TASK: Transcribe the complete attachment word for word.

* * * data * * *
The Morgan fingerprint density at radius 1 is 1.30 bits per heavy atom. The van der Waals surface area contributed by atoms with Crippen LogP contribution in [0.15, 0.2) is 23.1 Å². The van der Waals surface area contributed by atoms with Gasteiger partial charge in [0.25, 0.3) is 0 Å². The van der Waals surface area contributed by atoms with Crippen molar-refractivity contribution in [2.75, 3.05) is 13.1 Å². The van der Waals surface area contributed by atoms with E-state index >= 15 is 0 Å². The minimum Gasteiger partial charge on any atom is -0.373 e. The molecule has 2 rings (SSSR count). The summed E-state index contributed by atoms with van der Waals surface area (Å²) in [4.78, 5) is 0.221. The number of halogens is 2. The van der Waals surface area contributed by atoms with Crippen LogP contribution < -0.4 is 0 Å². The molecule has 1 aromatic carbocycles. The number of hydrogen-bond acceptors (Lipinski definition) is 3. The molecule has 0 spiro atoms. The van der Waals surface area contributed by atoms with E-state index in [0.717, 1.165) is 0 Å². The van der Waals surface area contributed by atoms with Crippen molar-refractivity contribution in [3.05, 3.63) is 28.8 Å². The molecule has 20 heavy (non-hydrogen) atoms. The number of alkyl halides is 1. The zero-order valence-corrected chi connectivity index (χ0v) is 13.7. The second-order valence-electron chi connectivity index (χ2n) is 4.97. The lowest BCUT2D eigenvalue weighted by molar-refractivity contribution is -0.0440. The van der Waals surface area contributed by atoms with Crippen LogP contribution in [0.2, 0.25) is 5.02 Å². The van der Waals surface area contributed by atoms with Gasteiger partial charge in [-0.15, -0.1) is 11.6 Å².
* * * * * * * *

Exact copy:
The Morgan fingerprint density at radius 1 is 1.30 bits per heavy atom. The van der Waals surface area contributed by atoms with Crippen LogP contribution in [0.15, 0.2) is 23.1 Å². The van der Waals surface area contributed by atoms with Gasteiger partial charge in [0.25, 0.3) is 0 Å². The van der Waals surface area contributed by atoms with Crippen molar-refractivity contribution in [2.75, 3.05) is 13.1 Å². The van der Waals surface area contributed by atoms with E-state index >= 15 is 0 Å². The minimum Gasteiger partial charge on any atom is -0.373 e. The molecule has 2 rings (SSSR count). The summed E-state index contributed by atoms with van der Waals surface area (Å²) in [4.78, 5) is 0.221. The number of halogens is 2. The van der Waals surface area contributed by atoms with Crippen LogP contribution < -0.4 is 0 Å². The molecule has 1 aromatic carbocycles. The number of hydrogen-bond acceptors (Lipinski definition) is 3. The molecule has 0 spiro atoms. The van der Waals surface area contributed by atoms with E-state index in [0.717, 1.165) is 0 Å². The van der Waals surface area contributed by atoms with Crippen molar-refractivity contribution in [3.05, 3.63) is 28.8 Å². The molecule has 20 heavy (non-hydrogen) atoms. The number of alkyl halides is 1. The zero-order valence-corrected chi connectivity index (χ0v) is 13.7. The second-order valence-electron chi connectivity index (χ2n) is 4.97. The lowest BCUT2D eigenvalue weighted by molar-refractivity contribution is -0.0440. The van der Waals surface area contributed by atoms with Crippen LogP contribution in [0.2, 0.25) is 5.02 Å². The van der Waals surface area contributed by atoms with Gasteiger partial charge in [-0.15, -0.1) is 11.6 Å².